“I am going to tell you one other thing,” says Jamie. “When I've been going around the world, saying that nobody had an idea that this movie would ever catch fire, that no one making it – like, when we were making it, there wasn't one day in Simi Valley where we were like, ‘Oh, this is going to be like a monster. None of that. It was beautiful work, we loved it, blah, blah, blah. Ke's wife Eko apparently did know. Eko, the woman who was crying, did understand what the Daniels had written and what they were going for. And she believed that the universe was going to receive it. So I did want to give Eko a little extra credit here.”

“What Jamie said earlier,” says Ke, “it was her idea to do the blessing ceremony. On the first day, before the very first shot, we gathered the entire cast and crew together. And I think in a lot of ways, our movie was blessed. From that day forward. It was just incredible.”

The message of the film, it’s suggested, is about living to one’s ultimate potential. Dan agrees enthusiastically.

“I think it's not an accident that the main character Evelyn, basically is a character who believes she's the worst version of herself. I think growing up, that was actually my narrative for myself. I did not believe I was going to amount to anything. And when I did discover film, and I discovered this world in which I could actually thrive, it totally changed my perspective on on human potential and what we're all capable of. And this film, in a lot of ways, is me trying to open up this internal conversation that I think a lot of people are having right now about their worth, right now. Because I think right now the current system, and just the way that our lives collectively have evolved, we're living in a system that that really does not allow us to harness our potential.

Michelle Yeoh in Everything Everywhere All At Once
Michelle Yeoh in Everything Everywhere All At Once

“In fact, it actively is distracting us from our potential and dismantling our potential, and I think this film is hopefully a way for people to forgive themselves for that. It's not their fault. And then also for them to see another path forward and and hopefully rewrite their own narrative, rewrite their own imagination for themselves in the way that I was able to for me...I think this film, not only narratively, was about unlocking the individual's potential, but also it's manifested and it continues to manifest in this way where I don't even know where the ceiling is anymore. I thought I knew. I thought we were done even like a few months ago, but it continues to surprise us every day, what this movie is capable of.”

“Although in the movie, you know, Michelle has to learn to love her life with her family and her laundromat and quit pining for, you know, fame and success. And meanwhile, we're just becoming, you know, rich, famous and successful,” observes Daniel. “We're not really learning the same lesson to just hang out with your family at your laundromat.”

The legacy of the film is love, says Jamie decisively.

“The legacy of this movie, no matter what happens, is love and reconciliation, and honesty, and family and failure and triumph. And the quotidian everyday parts of life that we are all struggling with. There's not a person alive that isn't dealing with it. And somehow these guys have made a movie that centres around love, and it makes me very, very happy that that's the legacy of this movie.”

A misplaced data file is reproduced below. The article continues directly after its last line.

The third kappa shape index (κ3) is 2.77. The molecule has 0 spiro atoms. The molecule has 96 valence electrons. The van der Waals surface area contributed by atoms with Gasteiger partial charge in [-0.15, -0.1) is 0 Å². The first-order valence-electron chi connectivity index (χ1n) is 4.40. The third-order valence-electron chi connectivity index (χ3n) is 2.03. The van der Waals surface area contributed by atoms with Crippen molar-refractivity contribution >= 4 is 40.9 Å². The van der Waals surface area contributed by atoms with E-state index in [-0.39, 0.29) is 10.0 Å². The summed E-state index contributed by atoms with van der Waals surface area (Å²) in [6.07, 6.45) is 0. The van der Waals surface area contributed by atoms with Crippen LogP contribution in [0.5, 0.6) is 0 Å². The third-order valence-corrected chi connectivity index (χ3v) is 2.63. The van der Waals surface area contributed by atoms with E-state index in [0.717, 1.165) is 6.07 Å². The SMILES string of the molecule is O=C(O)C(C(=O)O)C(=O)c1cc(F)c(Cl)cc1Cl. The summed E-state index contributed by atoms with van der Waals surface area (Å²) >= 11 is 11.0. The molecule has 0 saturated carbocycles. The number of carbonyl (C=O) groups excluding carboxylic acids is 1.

“You know, ever since the movie came out, so many people have come up to me and told me how our movie changed their lives,” says Ke. “It changed them, it made them want to be a better person because of what our movie’s about. Not only about love, but also about kindness, and I hope our movie can make people be a little bit more kind to each other. I think that is so important, especially when, you know, what's happened to the world for the last couple of years. Kindness and patience, respect for one another. That's what I hope.”

“Now that I made a movie about kindness, I have to be nice to people or else come across like a real hypocrite asshole,” says Daniel, as the others laugh. “I'll disappoint all these fans, which is like a good thing to do to yourself. You know, I have this legacy, it's going to make me a nicer person until I die because I don't want to disappoint these people that love it so much.”

Everything Everywhere All At Once
Everything Everywhere All At Once

Dan nods, but takes a more serious approach. “I think one of the interesting things about films and legacy, from a creator’s perspective, is if you set out to make a film thinking about the legacy, you're going to make a crap film, right? You're going to be making something that is meant to be timeless but ends up not landing anywhere. And honestly, this film was made to be a very quick burst of energy for this very moment, you know, a quick reflection of what's happening right now. It's a snapshot. And so honestly, I hope the world has changed in 15, 20, 100 years, in a way where our film no longer feels relevant, if that makes sense. Because the film is a reaction to this awful, tumultuous collective rite of passage that we're all experiencing, and I think that's why it's so effective and that's why people are responding to it. And it's so beautiful that people are responding to it. But if people are still responding to it in the same way in 50 years, that means we haven't actually grown as a society.”

“Yeah,” says Daniel. “I hope in five years, we fix all the algorithms, stop pitting each other against each other and like, just divisively driving ourselves insane, and instead we're this collective that looks back at this as a period piece about how scary it was in like the early days of Twitter.”

“In some ways, I hope the legacy is that this film feels dated and specific to right now,” says Dan, “but either way I'm so grateful that for right now, in this moment, the world is reflecting this film back at us in a way that we are still learning.”

“But love won’t be dated,” Daniel assures him. “Love’s going to be cool forever.”

“Exactly,” says Jamie. “By the way, Twitter is like so old and over. RIP Twitter.” She nods affectionately at the Daniels. “You guys had a lot to do with it.”